… into a lock-down cock-up!

My new wheelchair developed a fault. The manufacturer insisted on checking it — in Poland — and after months of hesitation I shipped it there, just in time for Europe to shut down. Now my old chair, after serving me well for fifteen years, is on its last ‘legs’. What’s a poor boy to do?

Johnny Sombrero’s Mustang

Soon after taking delivery of my new GTM Mustang wheelchair, at the beginning of 2019, I noticed that the right-hand front caster was spinning idly above the ground. Just a mil or so and, with me aboard, the problem went away. However, since I feel that having all four wheels touching the ground is not much to ask, I asked (dealer) Cyclone Mobility to investigate. The managing director’s swift reaction was, “We’ll pick the chair up and have a new one made.”

They did indeed pick it up but, a day later, mysteriously pronounced it fixed and sent it straight back. It wasn’t long before the problem reappeared. An engineer came out and fitted some washers but that also proved a temporary solution. Eventually Cyclone got in touch with Warsaw-based GTM Mobil to arrange a replacement frame, but they wanted to look at it first, in Poland.

I couldn’t understand why they could not accept the video evidence I had supplied, clearly indicating the problem. Why would they need it before making a replacement? Did they intend to put it back in the jig and twist it back into shape? Would that guarantee a lifetime of stress-free stability? I didn’t get it.

Over the next six months my relationship with Cyclone became strained. They took ages to respond to my enquiries and, rather than representing a dissatisfied customer against a supplier who was at fault, the MD  saw himself as a “man-in-the-middle” who should not take sides. A wheelchair user himself, he didn’t appear to ‘get’ how removing my primary mode of mobility would affect my life. He knew why I had ordered the chair in the first place.

After several false starts and, as we now know, with impeccable timing, I let it go. That very evening, sitting on the sofa with my old chair to one side, i discovered that one of the forks was twisted. Panicking, I grabbed the phone and sent Cyclone an email expressing my frustration, threatening legal action and God knows what else, if they didn’t send it right back. It wasn’t, I admit, my finest hour — I should at least have slept on it. And as Linda pointed out to me, several times, I shouldn’t have let it go at all.

Cyclone responded in a rather hurt manner and I found myself calling to apologise for my outburst. We agreed it should go after all and the MD promised that GTM would give it priority. Last I heard, GTM was running a skeleton operation in Warsaw, no doubt prioritising social-distancing instead of fixing my goddamm chair.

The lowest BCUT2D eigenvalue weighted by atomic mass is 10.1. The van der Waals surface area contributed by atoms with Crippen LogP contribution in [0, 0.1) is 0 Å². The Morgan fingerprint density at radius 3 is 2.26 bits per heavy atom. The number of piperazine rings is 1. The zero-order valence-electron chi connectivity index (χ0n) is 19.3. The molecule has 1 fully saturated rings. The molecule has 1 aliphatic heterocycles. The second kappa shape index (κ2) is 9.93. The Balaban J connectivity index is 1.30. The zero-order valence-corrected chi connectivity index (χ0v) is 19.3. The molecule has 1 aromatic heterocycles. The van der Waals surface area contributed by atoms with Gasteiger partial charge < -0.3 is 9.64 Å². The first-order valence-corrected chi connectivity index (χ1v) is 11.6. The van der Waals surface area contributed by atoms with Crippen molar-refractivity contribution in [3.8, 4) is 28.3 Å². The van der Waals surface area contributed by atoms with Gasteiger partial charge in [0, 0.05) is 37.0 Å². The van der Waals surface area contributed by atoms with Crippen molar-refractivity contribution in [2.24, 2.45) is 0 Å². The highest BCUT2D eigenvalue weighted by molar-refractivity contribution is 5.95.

Will I ever see it again? Did I mention it cost two-and-a-half grand? Will GTM and/or Cyclone survive the shutdown? When will my old chair finally collapse? Will Johnny be reduced to bum-shuffling round Sombrero Towers like a street cripple?

Oddly, he is remarkably sanguine about that distinct possibility. After 35 years of this bollox, t’is but a small step. So to speak. But I don’t think much of the customer service.

… the GTM Mustang!

Mustang

Mustang; my new mount.

It’s a wheelchair folks, not a wild horse, but as I decide whether to buy it, you can tell it’s the sort of chair Johnny ought to have. He was measured up for one the other day, the way one might be for a decent suit. But instead of polite enquiries about the number of cuff buttons or whether or not to go for pocket flaps, I was offered titanium push-rims (+ 200 quid) or red-leather upholstery (another 140). No to both of those. As long as I don’t get friction burns on my palms, I don’t mind. And frankly, the more nondescript the bloody thing, the better.

I calculate this will be my seventh chair in, what, 33 years of life as a paraplegic? I don’t forget noticing from my bed at Stoke Mandeville, one of a small stack of brand-new black/chrome government-issue devices, with HEALEY scrawled in black felt-tip on a brown tag. I remember feeling depressed for a while but what did I expect?

Quadra (640x480)

Quadra, a design classic

My second chair was a heavy blue Quickie (yes, really) Quadra, currently resident in my garage. Once I have replaced a missing spacer I shall donate it to a worthy cause.

No.3 was a red XLT (Extra-Light Titanium) that really was light; I sold it after shorter wheelbases became the norm. Four came from Bromakin, a supplier from Loughborough that for a while built its own and was run by folks who I preferred to my local bunch of sharks. It’s also titanium, unpainted, and I keep the frame as a spare.

Barrow1

Not so Quickie, these days.

And five, another Quickie, is now nearly knackered. Ten years of bouncing down kerbs and jamming castors into ruts have taken their toll. I also depend on it far more than I used to, I think it’s been through three sets of tyres (kevlar-lined so zero punctures), but several sets of tubes as said tyres are a bitch to put on. One stat I do know for sure is that, in 32 years of navigating the world in one of these chairs, I have rolled through exactly one pile of dog-poo.

I thought about replacing my Quickie with the Tigra but have decided that weight, or lack of it, is everything. By dispensing with the folding forks I can save at least 2kg and 600 notes. The Mustang fits the bill so if I can find the dosh, I may well go for it. I have gone for the unpainted look, since you ask.

Look at me, not the fucking chair.